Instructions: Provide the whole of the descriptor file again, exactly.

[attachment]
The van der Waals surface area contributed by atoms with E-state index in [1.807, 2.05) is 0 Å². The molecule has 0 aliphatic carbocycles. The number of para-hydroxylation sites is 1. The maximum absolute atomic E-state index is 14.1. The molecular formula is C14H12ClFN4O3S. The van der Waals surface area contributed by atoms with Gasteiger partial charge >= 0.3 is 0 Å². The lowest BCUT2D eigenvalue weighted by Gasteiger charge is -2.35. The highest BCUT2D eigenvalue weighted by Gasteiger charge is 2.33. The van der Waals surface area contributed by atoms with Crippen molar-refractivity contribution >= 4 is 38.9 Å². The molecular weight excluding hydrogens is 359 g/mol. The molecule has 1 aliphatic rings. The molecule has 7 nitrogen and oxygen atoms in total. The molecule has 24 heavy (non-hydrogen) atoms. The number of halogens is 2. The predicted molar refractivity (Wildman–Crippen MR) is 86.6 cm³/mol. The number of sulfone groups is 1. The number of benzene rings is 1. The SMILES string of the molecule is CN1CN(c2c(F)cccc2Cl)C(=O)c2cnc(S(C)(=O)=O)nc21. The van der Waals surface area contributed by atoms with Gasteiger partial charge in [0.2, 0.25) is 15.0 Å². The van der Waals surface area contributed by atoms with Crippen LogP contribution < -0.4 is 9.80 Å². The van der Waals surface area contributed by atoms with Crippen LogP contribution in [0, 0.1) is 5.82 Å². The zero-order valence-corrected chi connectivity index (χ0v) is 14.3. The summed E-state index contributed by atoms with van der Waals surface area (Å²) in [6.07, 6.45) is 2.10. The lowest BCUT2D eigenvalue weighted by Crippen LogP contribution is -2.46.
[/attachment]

The van der Waals surface area contributed by atoms with E-state index in [1.807, 2.05) is 0 Å². The molecule has 0 aliphatic carbocycles. The number of para-hydroxylation sites is 1. The maximum absolute atomic E-state index is 14.1. The molecular formula is C14H12ClFN4O3S. The van der Waals surface area contributed by atoms with Gasteiger partial charge >= 0.3 is 0 Å². The lowest BCUT2D eigenvalue weighted by Gasteiger charge is -2.35. The highest BCUT2D eigenvalue weighted by Gasteiger charge is 2.33. The van der Waals surface area contributed by atoms with Crippen molar-refractivity contribution >= 4 is 38.9 Å². The molecular weight excluding hydrogens is 359 g/mol. The molecule has 1 aliphatic rings. The molecule has 7 nitrogen and oxygen atoms in total. The molecule has 24 heavy (non-hydrogen) atoms. The number of halogens is 2. The predicted molar refractivity (Wildman–Crippen MR) is 86.6 cm³/mol. The number of sulfone groups is 1. The number of benzene rings is 1. The SMILES string of the molecule is CN1CN(c2c(F)cccc2Cl)C(=O)c2cnc(S(C)(=O)=O)nc21. The van der Waals surface area contributed by atoms with Gasteiger partial charge in [0.2, 0.25) is 15.0 Å². The van der Waals surface area contributed by atoms with Crippen LogP contribution < -0.4 is 9.80 Å². The van der Waals surface area contributed by atoms with Crippen LogP contribution in [0, 0.1) is 5.82 Å². The zero-order valence-corrected chi connectivity index (χ0v) is 14.3. The summed E-state index contributed by atoms with van der Waals surface area (Å²) in [6.07, 6.45) is 2.10. The lowest BCUT2D eigenvalue weighted by Crippen LogP contribution is -2.46.